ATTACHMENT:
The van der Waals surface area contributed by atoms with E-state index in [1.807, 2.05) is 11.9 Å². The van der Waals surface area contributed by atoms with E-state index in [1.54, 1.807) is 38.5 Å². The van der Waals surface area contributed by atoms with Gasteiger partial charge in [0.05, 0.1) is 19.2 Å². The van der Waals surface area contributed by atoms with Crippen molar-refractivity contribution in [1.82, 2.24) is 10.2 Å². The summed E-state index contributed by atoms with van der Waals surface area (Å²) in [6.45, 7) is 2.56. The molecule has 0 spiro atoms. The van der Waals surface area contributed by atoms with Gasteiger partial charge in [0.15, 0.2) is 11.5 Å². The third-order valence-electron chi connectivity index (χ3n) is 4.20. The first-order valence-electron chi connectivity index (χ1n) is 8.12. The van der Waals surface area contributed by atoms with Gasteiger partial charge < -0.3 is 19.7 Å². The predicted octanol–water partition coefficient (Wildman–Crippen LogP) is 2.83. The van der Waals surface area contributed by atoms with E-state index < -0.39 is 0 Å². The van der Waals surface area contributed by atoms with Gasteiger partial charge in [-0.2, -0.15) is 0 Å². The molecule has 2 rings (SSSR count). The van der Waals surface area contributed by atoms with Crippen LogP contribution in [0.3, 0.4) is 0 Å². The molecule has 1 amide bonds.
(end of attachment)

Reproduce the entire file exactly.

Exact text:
The van der Waals surface area contributed by atoms with E-state index in [1.807, 2.05) is 11.9 Å². The van der Waals surface area contributed by atoms with E-state index in [1.54, 1.807) is 38.5 Å². The van der Waals surface area contributed by atoms with Gasteiger partial charge in [0.05, 0.1) is 19.2 Å². The van der Waals surface area contributed by atoms with Crippen molar-refractivity contribution in [1.82, 2.24) is 10.2 Å². The summed E-state index contributed by atoms with van der Waals surface area (Å²) in [6.45, 7) is 2.56. The molecule has 0 spiro atoms. The van der Waals surface area contributed by atoms with Gasteiger partial charge in [0.15, 0.2) is 11.5 Å². The third-order valence-electron chi connectivity index (χ3n) is 4.20. The first-order valence-electron chi connectivity index (χ1n) is 8.12. The van der Waals surface area contributed by atoms with Gasteiger partial charge < -0.3 is 19.7 Å². The predicted octanol–water partition coefficient (Wildman–Crippen LogP) is 2.83. The van der Waals surface area contributed by atoms with E-state index < -0.39 is 0 Å². The van der Waals surface area contributed by atoms with Gasteiger partial charge in [-0.2, -0.15) is 0 Å². The molecule has 2 rings (SSSR count). The van der Waals surface area contributed by atoms with Crippen LogP contribution in [0.3, 0.4) is 0 Å². The molecule has 1 amide bonds.